Recently, this writer walked down Esselen Street in Sunnyside Pretoria, South Africa – an area inhabited largely by foreign African nationals (legal and illegal) and a hub for students, entertainment and crime. Along the street was a blind man sitting with his family and rattling a tin-can. After short observation, this writer heard the man speak in Shona – the predominant Zimbabwean vernacular. Evidently, the man has migrated to South Africa, and in most instances, the reasons for migration are: 1) Poor living conditions that generate the urge to migrate, 2) The population grows while economic development stagnates, 3) Violence and the abuse of power force people to flee, and 4) The rich industrialized states are becoming more accessible.
The wider Sunnyside area is filled with migrants from everywhere on the continent and beyond, which makes this writer wonder if the above-mentioned factors are evident everywhere in the Global South– a collective term for the economically underdeveloped countries of Asia, Africa, Oceania, and Latin America, considered as an entity with common characteristics such as poverty, high birth-rates, and economic dependence on the advanced countries.
Or, could it be that these factors are induced, and even deliberately maintained in order to keep the Third World in a vulnerable and subservient position?
According to Aristotle, “a state’s purpose is not merely to provide a living but to make a life that is good.” However, statistics suggest that sub-Saharan Africa and Southern Asia are the hungriest, poorest and least-happy regions in the world. How then, could it be possible that the states in these regions are concurrently unable to provide their populations with good-living, and for what reasons?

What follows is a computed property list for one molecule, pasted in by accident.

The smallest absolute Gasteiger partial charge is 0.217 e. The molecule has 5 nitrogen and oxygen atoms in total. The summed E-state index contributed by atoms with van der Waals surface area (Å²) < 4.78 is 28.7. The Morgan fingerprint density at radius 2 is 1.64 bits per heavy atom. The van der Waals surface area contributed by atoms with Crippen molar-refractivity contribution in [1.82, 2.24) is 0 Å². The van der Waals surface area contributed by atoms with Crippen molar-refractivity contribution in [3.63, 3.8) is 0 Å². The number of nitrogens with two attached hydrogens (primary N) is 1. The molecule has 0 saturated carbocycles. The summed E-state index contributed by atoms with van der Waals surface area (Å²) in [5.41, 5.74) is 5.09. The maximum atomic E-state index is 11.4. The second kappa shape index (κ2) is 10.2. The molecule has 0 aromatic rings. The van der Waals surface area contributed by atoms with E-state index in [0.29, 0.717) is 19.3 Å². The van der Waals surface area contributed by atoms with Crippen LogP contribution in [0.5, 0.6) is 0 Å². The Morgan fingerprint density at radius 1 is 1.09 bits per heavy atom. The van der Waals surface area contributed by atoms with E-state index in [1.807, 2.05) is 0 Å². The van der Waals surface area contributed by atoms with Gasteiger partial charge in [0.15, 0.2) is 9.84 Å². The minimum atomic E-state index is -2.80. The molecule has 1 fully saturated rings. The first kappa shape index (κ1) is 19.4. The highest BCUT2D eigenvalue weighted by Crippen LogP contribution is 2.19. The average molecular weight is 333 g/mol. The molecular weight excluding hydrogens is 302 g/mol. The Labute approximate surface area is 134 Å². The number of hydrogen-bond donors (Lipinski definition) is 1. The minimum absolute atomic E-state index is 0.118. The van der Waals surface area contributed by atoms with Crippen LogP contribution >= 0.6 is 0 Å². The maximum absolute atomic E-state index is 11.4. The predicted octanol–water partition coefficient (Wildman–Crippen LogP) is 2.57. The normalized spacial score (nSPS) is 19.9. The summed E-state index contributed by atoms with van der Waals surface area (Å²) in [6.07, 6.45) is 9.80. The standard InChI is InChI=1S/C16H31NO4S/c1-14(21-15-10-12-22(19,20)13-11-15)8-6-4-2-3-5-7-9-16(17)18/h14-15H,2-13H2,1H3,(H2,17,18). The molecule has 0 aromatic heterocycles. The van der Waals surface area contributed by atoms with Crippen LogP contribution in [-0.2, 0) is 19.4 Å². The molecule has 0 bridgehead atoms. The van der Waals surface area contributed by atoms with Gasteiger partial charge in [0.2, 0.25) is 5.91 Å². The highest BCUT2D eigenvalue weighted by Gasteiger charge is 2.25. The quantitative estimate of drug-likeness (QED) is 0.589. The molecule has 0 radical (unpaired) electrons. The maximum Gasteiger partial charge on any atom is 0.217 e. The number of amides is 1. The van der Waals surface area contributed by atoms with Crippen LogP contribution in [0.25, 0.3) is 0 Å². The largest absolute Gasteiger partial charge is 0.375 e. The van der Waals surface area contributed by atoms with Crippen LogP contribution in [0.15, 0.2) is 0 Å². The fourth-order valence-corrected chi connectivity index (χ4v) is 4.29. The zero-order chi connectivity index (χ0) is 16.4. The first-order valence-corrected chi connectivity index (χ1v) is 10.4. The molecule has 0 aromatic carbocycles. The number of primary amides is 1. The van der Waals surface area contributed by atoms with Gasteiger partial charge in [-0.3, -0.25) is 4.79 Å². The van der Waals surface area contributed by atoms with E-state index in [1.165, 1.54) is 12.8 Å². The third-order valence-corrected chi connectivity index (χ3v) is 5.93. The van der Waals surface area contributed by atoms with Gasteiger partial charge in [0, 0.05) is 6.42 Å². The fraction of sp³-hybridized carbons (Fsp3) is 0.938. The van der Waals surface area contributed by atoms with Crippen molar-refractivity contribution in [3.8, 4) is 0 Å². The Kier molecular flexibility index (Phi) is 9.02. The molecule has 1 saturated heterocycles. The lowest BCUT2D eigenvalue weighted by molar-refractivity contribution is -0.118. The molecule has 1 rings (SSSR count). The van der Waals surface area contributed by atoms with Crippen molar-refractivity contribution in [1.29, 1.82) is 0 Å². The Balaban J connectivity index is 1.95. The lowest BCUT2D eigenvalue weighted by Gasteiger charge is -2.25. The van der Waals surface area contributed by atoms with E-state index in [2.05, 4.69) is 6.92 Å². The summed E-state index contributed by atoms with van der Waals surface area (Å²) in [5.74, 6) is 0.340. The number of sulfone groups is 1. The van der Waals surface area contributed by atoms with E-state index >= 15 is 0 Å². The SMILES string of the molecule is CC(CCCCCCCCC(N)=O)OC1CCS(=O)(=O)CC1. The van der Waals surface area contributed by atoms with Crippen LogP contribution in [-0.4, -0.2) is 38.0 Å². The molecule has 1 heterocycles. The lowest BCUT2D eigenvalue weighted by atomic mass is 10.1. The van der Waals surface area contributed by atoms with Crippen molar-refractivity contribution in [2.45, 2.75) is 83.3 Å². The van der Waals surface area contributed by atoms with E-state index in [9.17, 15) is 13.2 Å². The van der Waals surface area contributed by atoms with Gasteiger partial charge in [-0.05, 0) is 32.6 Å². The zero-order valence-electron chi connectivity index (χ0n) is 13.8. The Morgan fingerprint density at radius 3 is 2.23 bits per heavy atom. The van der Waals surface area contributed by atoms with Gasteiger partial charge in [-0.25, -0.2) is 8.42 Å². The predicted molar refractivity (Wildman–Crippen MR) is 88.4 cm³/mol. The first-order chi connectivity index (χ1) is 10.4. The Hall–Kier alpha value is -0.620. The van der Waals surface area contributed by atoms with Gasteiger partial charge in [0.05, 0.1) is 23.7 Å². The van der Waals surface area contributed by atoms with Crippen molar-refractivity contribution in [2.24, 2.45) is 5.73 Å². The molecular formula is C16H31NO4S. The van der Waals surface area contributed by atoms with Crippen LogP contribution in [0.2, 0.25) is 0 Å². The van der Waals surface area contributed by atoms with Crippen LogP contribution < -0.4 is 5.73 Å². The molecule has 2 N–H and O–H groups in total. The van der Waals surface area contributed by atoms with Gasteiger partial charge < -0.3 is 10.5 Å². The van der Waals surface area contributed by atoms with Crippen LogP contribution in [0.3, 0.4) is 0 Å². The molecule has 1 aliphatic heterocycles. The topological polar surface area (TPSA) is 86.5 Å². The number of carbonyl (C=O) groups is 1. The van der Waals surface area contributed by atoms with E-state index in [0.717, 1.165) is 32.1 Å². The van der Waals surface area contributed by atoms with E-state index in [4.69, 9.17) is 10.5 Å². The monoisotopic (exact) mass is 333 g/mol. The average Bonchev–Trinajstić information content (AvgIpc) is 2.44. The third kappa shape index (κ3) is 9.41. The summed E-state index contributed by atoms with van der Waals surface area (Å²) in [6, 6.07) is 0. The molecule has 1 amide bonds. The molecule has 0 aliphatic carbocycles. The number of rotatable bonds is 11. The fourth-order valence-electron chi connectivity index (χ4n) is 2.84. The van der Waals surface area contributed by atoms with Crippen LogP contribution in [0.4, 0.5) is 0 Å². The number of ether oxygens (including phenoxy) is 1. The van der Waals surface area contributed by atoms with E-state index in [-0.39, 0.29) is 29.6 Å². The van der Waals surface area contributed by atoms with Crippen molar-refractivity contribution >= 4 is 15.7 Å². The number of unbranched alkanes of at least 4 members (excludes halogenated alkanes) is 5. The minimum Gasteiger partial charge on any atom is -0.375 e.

According to the Oxford dictionary of Sociology, the dependency theory is a set of theories which maintain that the failure of Third World states to achieve adequate and sustainable levels of development results from their dependence on the advanced capitalist world. In other words, according to the dependency theory, the explanation for the economic (under)development of states in the Global South should be viewed in terms of the external, political, economic, and cultural influences on national development policies. It has often been argued, for example, that Structural Adjustment Programmes (SAP’s) introduced by the International Monetary Fund (IMF) to much of Africa are the very reasons for the continent’s high levels of foreign debt.
Having said that, Third World states need to foster internal accountability and good governance. While Third World countries are documented as the poorest and most vulnerable countries in the world, they are also reported to be the most corrupt. The Berlin-based organization: Transparency International reports that the most corrupt states in the world are for the most part located in the Global South, with Somalia, Myanmar, Afghanistan, and Iraq topping the list.
Furthermore, Third World leaders borrow too much from of the colonial rhetoric of yester-year. It is far too late in the evening to base prospective development policies on the political sloganeering of yesterday morning – the very reason Julius Malema’s nationalisation drive cannot work. What’s needed is a committed spirit of diligence that will see the Periphery through the night, and to a new dawn. The BRICS countries have set an example.
Understandably, the liberation histories of Africa and the rest of the developing world should not be forgotten. However, a blind beggar migrating with his family in search of greener pastures is a pitiful sight to say the least, and ultimately, it demonstrates that Third World states, when judged against Aristotle’s standard, have failed.
By Tau Tawengwa, Secretary General